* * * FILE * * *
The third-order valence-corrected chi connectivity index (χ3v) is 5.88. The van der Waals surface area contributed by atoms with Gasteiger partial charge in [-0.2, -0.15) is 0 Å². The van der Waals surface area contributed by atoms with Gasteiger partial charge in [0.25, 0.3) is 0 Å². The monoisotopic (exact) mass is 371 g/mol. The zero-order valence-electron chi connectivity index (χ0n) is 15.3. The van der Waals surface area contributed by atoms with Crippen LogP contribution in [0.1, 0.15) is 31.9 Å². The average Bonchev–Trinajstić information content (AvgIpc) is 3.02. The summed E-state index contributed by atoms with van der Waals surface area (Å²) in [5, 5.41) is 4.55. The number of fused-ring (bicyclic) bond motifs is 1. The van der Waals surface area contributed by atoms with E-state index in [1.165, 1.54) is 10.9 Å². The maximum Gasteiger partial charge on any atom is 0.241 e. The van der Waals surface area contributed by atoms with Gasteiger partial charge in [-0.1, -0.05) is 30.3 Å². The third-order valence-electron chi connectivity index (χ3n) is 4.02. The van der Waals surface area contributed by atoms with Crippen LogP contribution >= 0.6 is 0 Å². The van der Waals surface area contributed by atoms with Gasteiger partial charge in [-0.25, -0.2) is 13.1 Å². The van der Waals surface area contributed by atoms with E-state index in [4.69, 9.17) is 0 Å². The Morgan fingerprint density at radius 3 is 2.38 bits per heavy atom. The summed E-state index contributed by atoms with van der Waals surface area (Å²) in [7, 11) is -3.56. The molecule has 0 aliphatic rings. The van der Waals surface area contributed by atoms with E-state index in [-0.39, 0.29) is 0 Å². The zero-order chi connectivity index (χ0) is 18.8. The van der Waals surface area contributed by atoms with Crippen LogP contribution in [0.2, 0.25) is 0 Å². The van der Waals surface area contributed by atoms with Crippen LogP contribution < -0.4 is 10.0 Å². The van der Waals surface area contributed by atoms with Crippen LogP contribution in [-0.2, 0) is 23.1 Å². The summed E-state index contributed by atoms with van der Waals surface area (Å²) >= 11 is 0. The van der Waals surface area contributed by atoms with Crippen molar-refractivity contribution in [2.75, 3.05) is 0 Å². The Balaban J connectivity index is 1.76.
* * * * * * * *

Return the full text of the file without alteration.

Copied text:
The third-order valence-corrected chi connectivity index (χ3v) is 5.88. The van der Waals surface area contributed by atoms with Gasteiger partial charge in [-0.2, -0.15) is 0 Å². The van der Waals surface area contributed by atoms with Gasteiger partial charge in [0.25, 0.3) is 0 Å². The monoisotopic (exact) mass is 371 g/mol. The zero-order valence-electron chi connectivity index (χ0n) is 15.3. The van der Waals surface area contributed by atoms with Crippen LogP contribution in [0.1, 0.15) is 31.9 Å². The average Bonchev–Trinajstić information content (AvgIpc) is 3.02. The summed E-state index contributed by atoms with van der Waals surface area (Å²) in [5, 5.41) is 4.55. The number of fused-ring (bicyclic) bond motifs is 1. The van der Waals surface area contributed by atoms with E-state index in [1.165, 1.54) is 10.9 Å². The maximum Gasteiger partial charge on any atom is 0.241 e. The van der Waals surface area contributed by atoms with Gasteiger partial charge in [-0.1, -0.05) is 30.3 Å². The third-order valence-electron chi connectivity index (χ3n) is 4.02. The van der Waals surface area contributed by atoms with Crippen LogP contribution >= 0.6 is 0 Å². The van der Waals surface area contributed by atoms with Gasteiger partial charge in [-0.25, -0.2) is 13.1 Å². The van der Waals surface area contributed by atoms with E-state index in [4.69, 9.17) is 0 Å². The Morgan fingerprint density at radius 3 is 2.38 bits per heavy atom. The summed E-state index contributed by atoms with van der Waals surface area (Å²) in [7, 11) is -3.56. The molecule has 0 aliphatic rings. The van der Waals surface area contributed by atoms with E-state index in [-0.39, 0.29) is 0 Å². The zero-order chi connectivity index (χ0) is 18.8. The van der Waals surface area contributed by atoms with Crippen LogP contribution in [0.2, 0.25) is 0 Å². The van der Waals surface area contributed by atoms with Crippen LogP contribution < -0.4 is 10.0 Å². The van der Waals surface area contributed by atoms with Crippen LogP contribution in [-0.2, 0) is 23.1 Å². The summed E-state index contributed by atoms with van der Waals surface area (Å²) >= 11 is 0. The van der Waals surface area contributed by atoms with Crippen molar-refractivity contribution in [2.75, 3.05) is 0 Å². The Balaban J connectivity index is 1.76.